The Effect of Exercise on Postpartum Depression

The Effect of Exercise on Postpartum Depression
October 24th, 2018 0 Comments

Hunter Bennett

There has been an abundance of recent research demonstrating that exercise can have a number of positive health implications during pregnancy. From improved cardiovascular and metabolic health, reduced fat gain during pregnancy, all the way up to improved fetal growth and development – exercise is now being seen as one of the most important things you can do for yourself and your baby throughout the entire pregnancy process. Interestingly, there is also some recent evidence to suggest that exercise may also impact your mental health after birth in a very positive manner.

What is Postpartum Depression after Pregnancy?

Postpartum depression (also commonly known as ‘post-natal depression’) is a mental illness that strictly affects women at the completion of the pregnancy period, almost immediately after giving birth. It is important to note that it is not entirely uncommon for women to feel sensations of sadness after giving birth. This is most commonly coined the ‘baby blues’, and typically last for a week or two after the pregnancy, after which it essentially disappears.

However, postpartum depression is different. With postpartum depression, it is not uncommon to experience strong feelings of sadness, loneliness, and anxiety after giving birth. This mom and sleepcan come with associated sensations of restlessness and fatigue, and even a loss of self-worth – all of which can last a whole lot longer than just a few weeks. In more severe cases, this can also come with rapid, extreme, and unexplainable mood swings – for example, going from feeling completely happy one minute, to completely bawling your eyes out the next. Moreover, it is not uncommon to have trouble maintaining concentration, experience a large loss of appetite, and see significant declines in sleep quality.

While this is certainly terrible for both parents, it can severely limit the quality of care that the newborn child receives in what is one its most important life stages – subsequently, it poses a great risk to the health of both the mother and child alike, even having potentially negative implications for years to come.

Related Article: Mothering – The Good, The Bad, & The Ugly

Exercise and Postpartum Depression Benefits

Over the last 20 years or so, exercise has become one of the most commonly recommended treatment options for clinical depression. Not only is cost effective and efficient, it has been shown to enhance the effectiveness of more traditional treatment options without eliciting any associated side effects (Daley, 2008). And it is this research that really paved the way for the exploration of exercise as a potential treatment option for postpartum depression – to which I must admit, the results have been overwhelmingly positive.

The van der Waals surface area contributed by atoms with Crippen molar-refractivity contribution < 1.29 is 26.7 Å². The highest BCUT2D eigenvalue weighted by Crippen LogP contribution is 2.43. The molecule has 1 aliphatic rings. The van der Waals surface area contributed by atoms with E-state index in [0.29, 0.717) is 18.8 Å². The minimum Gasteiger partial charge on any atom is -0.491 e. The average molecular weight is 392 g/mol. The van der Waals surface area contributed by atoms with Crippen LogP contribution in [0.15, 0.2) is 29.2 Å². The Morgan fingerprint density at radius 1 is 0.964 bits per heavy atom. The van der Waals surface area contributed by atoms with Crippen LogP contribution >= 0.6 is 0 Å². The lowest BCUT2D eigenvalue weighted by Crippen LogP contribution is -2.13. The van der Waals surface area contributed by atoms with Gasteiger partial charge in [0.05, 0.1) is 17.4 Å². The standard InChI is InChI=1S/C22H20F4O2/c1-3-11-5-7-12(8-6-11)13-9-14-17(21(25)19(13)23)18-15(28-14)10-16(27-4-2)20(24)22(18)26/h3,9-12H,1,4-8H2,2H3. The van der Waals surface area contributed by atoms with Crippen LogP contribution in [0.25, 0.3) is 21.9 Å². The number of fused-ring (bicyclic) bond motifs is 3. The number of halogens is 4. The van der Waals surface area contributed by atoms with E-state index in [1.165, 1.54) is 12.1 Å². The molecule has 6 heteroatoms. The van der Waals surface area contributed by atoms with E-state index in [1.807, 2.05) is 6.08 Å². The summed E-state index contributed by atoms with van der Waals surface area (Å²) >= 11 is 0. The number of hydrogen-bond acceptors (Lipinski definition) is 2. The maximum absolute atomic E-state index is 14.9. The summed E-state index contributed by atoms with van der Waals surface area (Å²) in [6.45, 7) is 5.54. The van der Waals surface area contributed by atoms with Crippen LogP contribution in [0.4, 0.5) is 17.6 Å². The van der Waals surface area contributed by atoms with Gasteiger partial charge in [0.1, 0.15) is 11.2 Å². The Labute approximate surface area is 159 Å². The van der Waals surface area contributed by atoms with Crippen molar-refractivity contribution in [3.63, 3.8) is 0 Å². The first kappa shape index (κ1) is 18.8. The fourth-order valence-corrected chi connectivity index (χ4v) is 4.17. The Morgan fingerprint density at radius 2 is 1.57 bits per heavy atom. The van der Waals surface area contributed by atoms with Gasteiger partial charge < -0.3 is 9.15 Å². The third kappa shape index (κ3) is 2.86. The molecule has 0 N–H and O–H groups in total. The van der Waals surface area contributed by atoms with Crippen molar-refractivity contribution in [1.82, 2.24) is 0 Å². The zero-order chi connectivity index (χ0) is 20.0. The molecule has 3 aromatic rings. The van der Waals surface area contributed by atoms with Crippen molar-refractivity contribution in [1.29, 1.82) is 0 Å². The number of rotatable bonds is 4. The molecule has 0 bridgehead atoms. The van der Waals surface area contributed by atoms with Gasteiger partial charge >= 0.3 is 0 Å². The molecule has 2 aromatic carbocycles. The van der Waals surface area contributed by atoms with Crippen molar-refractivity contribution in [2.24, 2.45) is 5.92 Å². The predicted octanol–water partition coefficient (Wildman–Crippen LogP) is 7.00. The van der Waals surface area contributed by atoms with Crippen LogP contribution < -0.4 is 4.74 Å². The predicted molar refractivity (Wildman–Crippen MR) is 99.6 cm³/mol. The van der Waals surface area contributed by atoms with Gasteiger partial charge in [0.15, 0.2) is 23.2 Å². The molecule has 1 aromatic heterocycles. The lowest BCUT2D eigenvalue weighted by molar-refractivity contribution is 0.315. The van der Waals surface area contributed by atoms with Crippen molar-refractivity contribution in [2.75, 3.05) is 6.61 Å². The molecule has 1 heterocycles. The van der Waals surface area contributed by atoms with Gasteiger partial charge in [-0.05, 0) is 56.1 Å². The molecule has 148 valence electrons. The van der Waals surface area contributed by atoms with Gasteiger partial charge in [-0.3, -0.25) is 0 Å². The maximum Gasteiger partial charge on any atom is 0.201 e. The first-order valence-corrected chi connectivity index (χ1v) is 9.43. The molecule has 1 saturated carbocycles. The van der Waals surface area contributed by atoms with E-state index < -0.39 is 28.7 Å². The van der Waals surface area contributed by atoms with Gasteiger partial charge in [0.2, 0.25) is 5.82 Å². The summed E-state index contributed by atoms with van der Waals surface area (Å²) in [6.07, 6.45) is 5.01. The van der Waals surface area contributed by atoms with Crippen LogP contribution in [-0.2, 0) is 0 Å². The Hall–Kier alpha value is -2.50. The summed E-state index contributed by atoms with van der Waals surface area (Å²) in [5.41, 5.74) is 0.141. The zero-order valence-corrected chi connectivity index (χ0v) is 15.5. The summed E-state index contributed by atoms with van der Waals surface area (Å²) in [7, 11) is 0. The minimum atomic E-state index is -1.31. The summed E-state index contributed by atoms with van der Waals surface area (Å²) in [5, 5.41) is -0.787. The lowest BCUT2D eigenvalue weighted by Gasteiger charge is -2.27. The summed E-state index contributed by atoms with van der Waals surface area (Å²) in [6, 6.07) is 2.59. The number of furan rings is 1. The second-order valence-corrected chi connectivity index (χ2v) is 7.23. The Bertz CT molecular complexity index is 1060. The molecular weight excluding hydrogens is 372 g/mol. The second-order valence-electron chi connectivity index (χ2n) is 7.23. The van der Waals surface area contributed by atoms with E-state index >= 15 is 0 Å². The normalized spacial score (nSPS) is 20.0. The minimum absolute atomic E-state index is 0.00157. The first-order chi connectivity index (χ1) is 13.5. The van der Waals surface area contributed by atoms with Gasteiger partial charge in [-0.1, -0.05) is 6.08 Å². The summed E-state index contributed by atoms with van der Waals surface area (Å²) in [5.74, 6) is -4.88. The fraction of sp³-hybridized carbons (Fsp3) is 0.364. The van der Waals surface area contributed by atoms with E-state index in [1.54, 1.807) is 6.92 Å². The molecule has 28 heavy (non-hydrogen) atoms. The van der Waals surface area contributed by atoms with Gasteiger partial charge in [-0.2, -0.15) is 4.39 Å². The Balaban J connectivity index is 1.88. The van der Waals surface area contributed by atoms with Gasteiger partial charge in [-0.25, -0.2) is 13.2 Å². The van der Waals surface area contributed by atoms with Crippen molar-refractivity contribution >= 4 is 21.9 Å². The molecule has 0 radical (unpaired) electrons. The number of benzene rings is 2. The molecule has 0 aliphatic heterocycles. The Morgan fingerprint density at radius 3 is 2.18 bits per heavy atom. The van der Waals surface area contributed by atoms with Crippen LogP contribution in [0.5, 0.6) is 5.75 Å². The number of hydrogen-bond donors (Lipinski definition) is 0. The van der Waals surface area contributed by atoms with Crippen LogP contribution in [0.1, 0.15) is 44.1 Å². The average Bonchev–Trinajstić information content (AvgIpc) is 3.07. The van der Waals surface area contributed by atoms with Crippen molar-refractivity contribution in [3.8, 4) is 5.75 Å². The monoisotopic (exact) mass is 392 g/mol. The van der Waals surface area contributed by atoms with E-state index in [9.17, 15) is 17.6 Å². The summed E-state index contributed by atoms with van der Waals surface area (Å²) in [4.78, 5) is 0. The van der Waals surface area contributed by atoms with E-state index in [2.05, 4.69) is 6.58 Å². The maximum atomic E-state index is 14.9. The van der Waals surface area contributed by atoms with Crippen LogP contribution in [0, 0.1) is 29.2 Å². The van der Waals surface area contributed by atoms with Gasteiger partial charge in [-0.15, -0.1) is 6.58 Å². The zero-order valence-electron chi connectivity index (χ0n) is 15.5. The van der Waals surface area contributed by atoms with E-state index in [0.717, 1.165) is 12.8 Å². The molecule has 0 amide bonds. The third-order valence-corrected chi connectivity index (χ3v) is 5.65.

Improvements In Mood

Partaking in any form of exercise after birth has been shown to cause large improvements in mood, energy levels, and depressive symptoms (Poyatos‐León, 2017). While this has been hypothesized to be the result of exercise both acting as a distraction to negative thoughts and feelings, and as a way to increase sensations of usefulness and self-worth, there is also reason the believe that it may be the result of exercise eliciting positive physiological changes in the brain and hormonal system (Knapen, 2015).

Fitness And Body Image

Moreover, there is a clear demonstration that exercising after birth can have positive implications for cardiorespiratory fitness, weight management, and perceived body image. Through these interactions, exercise has been suggested to create further positive physical and emotional adaptations, further enhancing feelings of self-worth while simultaneously staving off negative thoughts and depressive feelings (NCCMH, 2007).

Improved Postnatal Outcomes

Finally, in conjunction with exercise during the postnatal period demonstrating improved postnatal outcomes, there is even evidence demonstrating that exercising throughout the entire pregnancy period can have similar positive outcomes (Poyatos‐León, 2017). You see, exercising during pregnancy can lead to chronic elevations in mood. Exercising also reduced fat gain throughout the pregnancy period, improved aerobic fitness, and the onset and maintenance of a healthy exercise routine.

While each of these in isolation has been shown to stave off depressive symptoms in the short term, they also increase your likelihood of participating in an appropriate exercise regime during the postpartum period – which, as we have already discussed, has obvious and positive implications for postpartum depression (Demissie, 2013). So, if I were to summarise it rather briefly, I would state that: ‘exercise both during and after pregnancy is essential to ensuring mental health and minimizing the risk of postpartum depression.’